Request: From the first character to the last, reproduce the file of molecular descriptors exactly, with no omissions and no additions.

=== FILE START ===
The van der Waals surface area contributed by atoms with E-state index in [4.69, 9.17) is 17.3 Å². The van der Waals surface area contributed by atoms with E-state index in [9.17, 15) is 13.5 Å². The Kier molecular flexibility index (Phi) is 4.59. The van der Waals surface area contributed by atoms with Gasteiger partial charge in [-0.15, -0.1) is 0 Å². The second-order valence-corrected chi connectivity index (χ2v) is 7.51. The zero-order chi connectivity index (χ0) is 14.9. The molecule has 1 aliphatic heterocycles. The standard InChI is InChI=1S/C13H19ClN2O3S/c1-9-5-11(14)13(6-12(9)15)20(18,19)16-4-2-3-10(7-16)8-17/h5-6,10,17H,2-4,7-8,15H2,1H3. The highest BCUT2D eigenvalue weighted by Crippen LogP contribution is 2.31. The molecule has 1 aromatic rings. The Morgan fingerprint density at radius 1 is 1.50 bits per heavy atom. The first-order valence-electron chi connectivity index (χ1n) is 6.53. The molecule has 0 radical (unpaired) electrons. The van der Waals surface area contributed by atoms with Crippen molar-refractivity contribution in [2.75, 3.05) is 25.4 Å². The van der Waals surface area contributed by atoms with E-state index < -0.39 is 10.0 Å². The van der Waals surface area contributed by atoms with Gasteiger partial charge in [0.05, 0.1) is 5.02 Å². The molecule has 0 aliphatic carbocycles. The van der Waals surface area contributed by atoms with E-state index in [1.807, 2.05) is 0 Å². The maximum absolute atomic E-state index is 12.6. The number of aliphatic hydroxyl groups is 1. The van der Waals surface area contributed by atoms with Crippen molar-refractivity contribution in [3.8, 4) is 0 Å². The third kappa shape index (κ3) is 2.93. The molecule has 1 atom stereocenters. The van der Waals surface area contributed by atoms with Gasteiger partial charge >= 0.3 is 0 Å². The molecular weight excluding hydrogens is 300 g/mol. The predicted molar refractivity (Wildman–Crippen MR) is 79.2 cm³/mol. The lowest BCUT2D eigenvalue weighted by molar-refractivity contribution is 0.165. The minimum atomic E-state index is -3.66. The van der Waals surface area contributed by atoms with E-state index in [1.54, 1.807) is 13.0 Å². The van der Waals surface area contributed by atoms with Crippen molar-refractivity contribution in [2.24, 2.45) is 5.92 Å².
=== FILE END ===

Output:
The van der Waals surface area contributed by atoms with E-state index in [4.69, 9.17) is 17.3 Å². The van der Waals surface area contributed by atoms with E-state index in [9.17, 15) is 13.5 Å². The Kier molecular flexibility index (Phi) is 4.59. The van der Waals surface area contributed by atoms with Gasteiger partial charge in [-0.15, -0.1) is 0 Å². The second-order valence-corrected chi connectivity index (χ2v) is 7.51. The zero-order chi connectivity index (χ0) is 14.9. The molecule has 1 aliphatic heterocycles. The standard InChI is InChI=1S/C13H19ClN2O3S/c1-9-5-11(14)13(6-12(9)15)20(18,19)16-4-2-3-10(7-16)8-17/h5-6,10,17H,2-4,7-8,15H2,1H3. The highest BCUT2D eigenvalue weighted by Crippen LogP contribution is 2.31. The molecule has 1 aromatic rings. The Morgan fingerprint density at radius 1 is 1.50 bits per heavy atom. The first-order valence-electron chi connectivity index (χ1n) is 6.53. The molecule has 0 radical (unpaired) electrons. The van der Waals surface area contributed by atoms with Crippen molar-refractivity contribution in [2.75, 3.05) is 25.4 Å². The van der Waals surface area contributed by atoms with E-state index < -0.39 is 10.0 Å². The van der Waals surface area contributed by atoms with Gasteiger partial charge in [0.05, 0.1) is 5.02 Å². The molecule has 0 aliphatic carbocycles. The van der Waals surface area contributed by atoms with E-state index in [1.807, 2.05) is 0 Å². The maximum absolute atomic E-state index is 12.6. The number of aliphatic hydroxyl groups is 1. The van der Waals surface area contributed by atoms with Crippen molar-refractivity contribution in [3.8, 4) is 0 Å². The third kappa shape index (κ3) is 2.93. The molecule has 1 atom stereocenters. The van der Waals surface area contributed by atoms with Gasteiger partial charge >= 0.3 is 0 Å². The molecular weight excluding hydrogens is 300 g/mol. The predicted molar refractivity (Wildman–Crippen MR) is 79.2 cm³/mol. The lowest BCUT2D eigenvalue weighted by molar-refractivity contribution is 0.165. The minimum atomic E-state index is -3.66. The van der Waals surface area contributed by atoms with E-state index in [1.54, 1.807) is 13.0 Å². The van der Waals surface area contributed by atoms with Crippen molar-refractivity contribution in [2.24, 2.45) is 5.92 Å².